Preparation for Growth: Restructuring your business
During my time working with SMEs, I have noticed a trend where businesses often start small, relying on family members, long-time friends or ex-work colleagues to help the business get started.
The team is ‘all in it together’ and sacrifices from them all will have been made along the way to get the business on its feet. This is all well and good and if the business is thriving there is no issue. But what happens when success really takes off and the business needs to expand and quickly?
This can sometimes come as a surprise and be a massive challenge to the business owner. But to grow it takes a mix of good organisation with a good team and an infrastructure to keep the business growing without losing focus.
The key advice I would ask the business owner to consider is:
- Have a plan and a mission statement – be clear what responsibilities you want and what you need to focus on. Buy in expertise as you need it, on a contract basis if needs be to help you grow. Make sure your employees understand the direction of the business and that they are truly onboard with the goals and values you have set.
- Prepare your infrastructure – if you rely on technology for your business (who doesn’t these days) then this is one of the most important and potentially expensive issues you will have to face. As you grow you will need to collate information differently and potentially use a different level of skill. Ask yourself, can your current workforce deliver?
- Get the right structure – whilst your existing team may have been loyal and put in the hours to get your business to the point of growth you need to ask yourself, are they the still the right people to take it forward and grow? For example, have they the attributes to know when and how to delegate without you always being around? Can they supervise and manage newer employees into the business and can they successfully interact within a larger team with increased volumes of customers?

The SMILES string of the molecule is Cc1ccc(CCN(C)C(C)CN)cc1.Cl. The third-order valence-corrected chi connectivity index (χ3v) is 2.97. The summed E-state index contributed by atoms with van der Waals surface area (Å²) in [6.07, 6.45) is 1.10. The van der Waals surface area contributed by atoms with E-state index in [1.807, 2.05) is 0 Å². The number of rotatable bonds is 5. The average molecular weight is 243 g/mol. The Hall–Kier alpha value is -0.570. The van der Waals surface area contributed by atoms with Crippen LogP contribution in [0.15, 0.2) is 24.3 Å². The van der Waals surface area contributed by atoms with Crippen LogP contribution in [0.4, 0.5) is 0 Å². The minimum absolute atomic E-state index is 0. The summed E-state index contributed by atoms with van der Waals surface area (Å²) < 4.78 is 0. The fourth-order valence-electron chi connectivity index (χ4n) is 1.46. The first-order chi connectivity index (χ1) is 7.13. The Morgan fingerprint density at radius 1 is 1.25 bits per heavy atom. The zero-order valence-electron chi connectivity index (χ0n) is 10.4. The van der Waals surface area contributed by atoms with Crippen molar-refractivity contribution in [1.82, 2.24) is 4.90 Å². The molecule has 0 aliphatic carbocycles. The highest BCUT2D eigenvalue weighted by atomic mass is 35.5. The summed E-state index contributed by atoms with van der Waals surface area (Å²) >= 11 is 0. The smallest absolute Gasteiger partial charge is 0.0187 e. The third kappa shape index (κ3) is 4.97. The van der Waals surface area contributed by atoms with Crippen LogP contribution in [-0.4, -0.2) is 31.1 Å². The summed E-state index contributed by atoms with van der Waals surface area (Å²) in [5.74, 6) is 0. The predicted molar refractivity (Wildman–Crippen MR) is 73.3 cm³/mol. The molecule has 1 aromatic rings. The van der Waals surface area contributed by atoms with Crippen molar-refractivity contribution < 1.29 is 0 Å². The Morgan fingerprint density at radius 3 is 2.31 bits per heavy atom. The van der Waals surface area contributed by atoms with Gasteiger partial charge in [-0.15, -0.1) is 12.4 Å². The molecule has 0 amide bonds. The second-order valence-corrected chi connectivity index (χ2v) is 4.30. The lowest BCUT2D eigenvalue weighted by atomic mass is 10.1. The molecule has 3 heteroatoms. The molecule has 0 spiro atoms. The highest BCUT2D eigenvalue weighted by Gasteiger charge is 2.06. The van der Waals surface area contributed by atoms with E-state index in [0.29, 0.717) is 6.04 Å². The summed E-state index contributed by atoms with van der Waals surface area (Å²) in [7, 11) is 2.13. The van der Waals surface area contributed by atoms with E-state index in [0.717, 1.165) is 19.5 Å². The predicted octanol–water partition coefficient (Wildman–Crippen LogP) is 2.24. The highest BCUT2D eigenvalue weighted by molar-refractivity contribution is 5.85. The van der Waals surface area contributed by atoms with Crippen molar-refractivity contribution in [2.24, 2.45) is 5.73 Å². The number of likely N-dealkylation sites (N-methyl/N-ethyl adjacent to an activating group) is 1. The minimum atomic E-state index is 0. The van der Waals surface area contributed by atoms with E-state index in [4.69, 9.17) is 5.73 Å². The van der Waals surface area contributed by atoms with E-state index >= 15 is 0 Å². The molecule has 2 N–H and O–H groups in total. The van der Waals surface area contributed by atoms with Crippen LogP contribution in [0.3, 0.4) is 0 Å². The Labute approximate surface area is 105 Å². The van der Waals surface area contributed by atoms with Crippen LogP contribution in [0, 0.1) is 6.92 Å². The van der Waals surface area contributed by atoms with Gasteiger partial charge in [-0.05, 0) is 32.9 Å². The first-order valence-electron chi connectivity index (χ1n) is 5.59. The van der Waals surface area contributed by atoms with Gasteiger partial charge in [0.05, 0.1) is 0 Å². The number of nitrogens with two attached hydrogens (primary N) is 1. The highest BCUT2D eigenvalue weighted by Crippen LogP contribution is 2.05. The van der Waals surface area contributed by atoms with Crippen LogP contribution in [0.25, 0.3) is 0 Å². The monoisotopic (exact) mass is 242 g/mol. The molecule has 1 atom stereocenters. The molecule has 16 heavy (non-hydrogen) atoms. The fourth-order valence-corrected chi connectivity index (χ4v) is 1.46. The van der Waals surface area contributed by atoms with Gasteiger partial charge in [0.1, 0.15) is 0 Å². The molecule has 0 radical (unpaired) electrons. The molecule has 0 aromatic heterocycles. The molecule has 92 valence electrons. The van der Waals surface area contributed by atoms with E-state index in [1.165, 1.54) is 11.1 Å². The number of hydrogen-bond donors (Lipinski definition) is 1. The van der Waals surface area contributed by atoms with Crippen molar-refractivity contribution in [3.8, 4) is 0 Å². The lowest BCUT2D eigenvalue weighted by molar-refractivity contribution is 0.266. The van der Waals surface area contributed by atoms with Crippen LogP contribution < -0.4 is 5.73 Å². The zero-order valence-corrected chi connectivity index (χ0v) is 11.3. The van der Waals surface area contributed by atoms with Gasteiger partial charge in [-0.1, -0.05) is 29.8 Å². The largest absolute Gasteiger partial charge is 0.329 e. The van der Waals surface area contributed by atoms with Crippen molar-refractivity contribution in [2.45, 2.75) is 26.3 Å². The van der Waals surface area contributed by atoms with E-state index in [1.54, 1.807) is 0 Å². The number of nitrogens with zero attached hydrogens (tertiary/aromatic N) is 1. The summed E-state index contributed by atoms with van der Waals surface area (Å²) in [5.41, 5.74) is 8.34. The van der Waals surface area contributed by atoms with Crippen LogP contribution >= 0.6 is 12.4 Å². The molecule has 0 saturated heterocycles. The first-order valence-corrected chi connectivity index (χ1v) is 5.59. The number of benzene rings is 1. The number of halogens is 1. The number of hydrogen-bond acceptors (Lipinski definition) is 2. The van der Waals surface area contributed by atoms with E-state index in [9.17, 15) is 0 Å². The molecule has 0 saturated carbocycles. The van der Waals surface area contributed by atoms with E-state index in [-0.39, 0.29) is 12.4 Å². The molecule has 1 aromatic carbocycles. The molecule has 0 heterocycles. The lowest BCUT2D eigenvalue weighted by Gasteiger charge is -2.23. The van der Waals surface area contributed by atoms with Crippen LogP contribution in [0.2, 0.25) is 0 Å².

Often growth leads to the need to restructure your workforce. As the business owner, your sense of loyalty for the existing team will naturally be high. But for the sake of everyone and the business you must not put off asking yourself if these same individuals will cope with growth.
It is a real risk that they will not be able to cope and will become a risk to your business in the future.
Changing structures can lead to a redundancy situation so there needs to be a document that clearly explains the ‘rationale for change’.
Use this rationale document to design the staffing and skills structures you will need. Then you can assess if you have a skills gap in your current workforce. Once you have done this then it will become clearer on how many and what types of roles you will need.
Placing people ‘at risk’ of redundancy is tough and as the business owner you have responsibility to plan the consultation process you will need to follow plus what needs to be said face-to-face with each employee to minimise the risk of challenge.
Using the services of a third party to assist with the consultation process can provide a useful independence to the process.
HR consultants have these ‘difficult conversations’ on a regular basis, and can help you deliver your message in a way that is legally compliant but most importantly helps both you and your employees through a difficult and stressful situation. Good planning ahead of any conversation with individuals is key.